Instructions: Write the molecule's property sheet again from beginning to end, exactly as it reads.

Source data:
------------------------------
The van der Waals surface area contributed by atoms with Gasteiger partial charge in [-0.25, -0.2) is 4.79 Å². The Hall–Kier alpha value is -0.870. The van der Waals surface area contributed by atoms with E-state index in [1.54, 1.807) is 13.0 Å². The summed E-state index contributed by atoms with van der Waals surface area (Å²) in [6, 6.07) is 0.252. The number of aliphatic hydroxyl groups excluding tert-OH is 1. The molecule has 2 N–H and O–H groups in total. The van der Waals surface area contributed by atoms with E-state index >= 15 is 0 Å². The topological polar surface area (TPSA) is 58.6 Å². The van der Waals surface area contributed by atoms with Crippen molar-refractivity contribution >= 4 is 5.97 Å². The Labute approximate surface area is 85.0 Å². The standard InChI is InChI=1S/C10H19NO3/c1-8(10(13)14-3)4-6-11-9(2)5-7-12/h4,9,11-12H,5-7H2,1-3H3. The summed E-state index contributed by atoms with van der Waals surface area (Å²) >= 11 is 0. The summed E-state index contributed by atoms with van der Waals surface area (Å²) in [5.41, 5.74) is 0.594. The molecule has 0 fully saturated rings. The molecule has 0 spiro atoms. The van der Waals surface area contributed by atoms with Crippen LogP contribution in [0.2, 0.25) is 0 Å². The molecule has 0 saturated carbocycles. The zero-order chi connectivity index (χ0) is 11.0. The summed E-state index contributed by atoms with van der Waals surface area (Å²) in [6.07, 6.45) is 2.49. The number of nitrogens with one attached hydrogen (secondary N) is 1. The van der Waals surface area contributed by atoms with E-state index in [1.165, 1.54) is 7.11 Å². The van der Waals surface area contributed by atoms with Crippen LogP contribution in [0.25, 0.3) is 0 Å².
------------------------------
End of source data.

The van der Waals surface area contributed by atoms with Gasteiger partial charge in [-0.25, -0.2) is 4.79 Å². The Hall–Kier alpha value is -0.870. The van der Waals surface area contributed by atoms with E-state index in [1.54, 1.807) is 13.0 Å². The summed E-state index contributed by atoms with van der Waals surface area (Å²) in [6, 6.07) is 0.252. The number of aliphatic hydroxyl groups excluding tert-OH is 1. The molecule has 2 N–H and O–H groups in total. The van der Waals surface area contributed by atoms with E-state index >= 15 is 0 Å². The topological polar surface area (TPSA) is 58.6 Å². The van der Waals surface area contributed by atoms with Crippen molar-refractivity contribution >= 4 is 5.97 Å². The Labute approximate surface area is 85.0 Å². The standard InChI is InChI=1S/C10H19NO3/c1-8(10(13)14-3)4-6-11-9(2)5-7-12/h4,9,11-12H,5-7H2,1-3H3. The summed E-state index contributed by atoms with van der Waals surface area (Å²) >= 11 is 0. The summed E-state index contributed by atoms with van der Waals surface area (Å²) in [5.41, 5.74) is 0.594. The molecule has 0 fully saturated rings. The molecule has 0 spiro atoms. The van der Waals surface area contributed by atoms with Crippen LogP contribution in [0.2, 0.25) is 0 Å². The molecule has 0 saturated carbocycles. The zero-order chi connectivity index (χ0) is 11.0. The summed E-state index contributed by atoms with van der Waals surface area (Å²) in [6.07, 6.45) is 2.49. The number of nitrogens with one attached hydrogen (secondary N) is 1. The van der Waals surface area contributed by atoms with E-state index in [1.165, 1.54) is 7.11 Å². The van der Waals surface area contributed by atoms with Crippen LogP contribution in [0.25, 0.3) is 0 Å².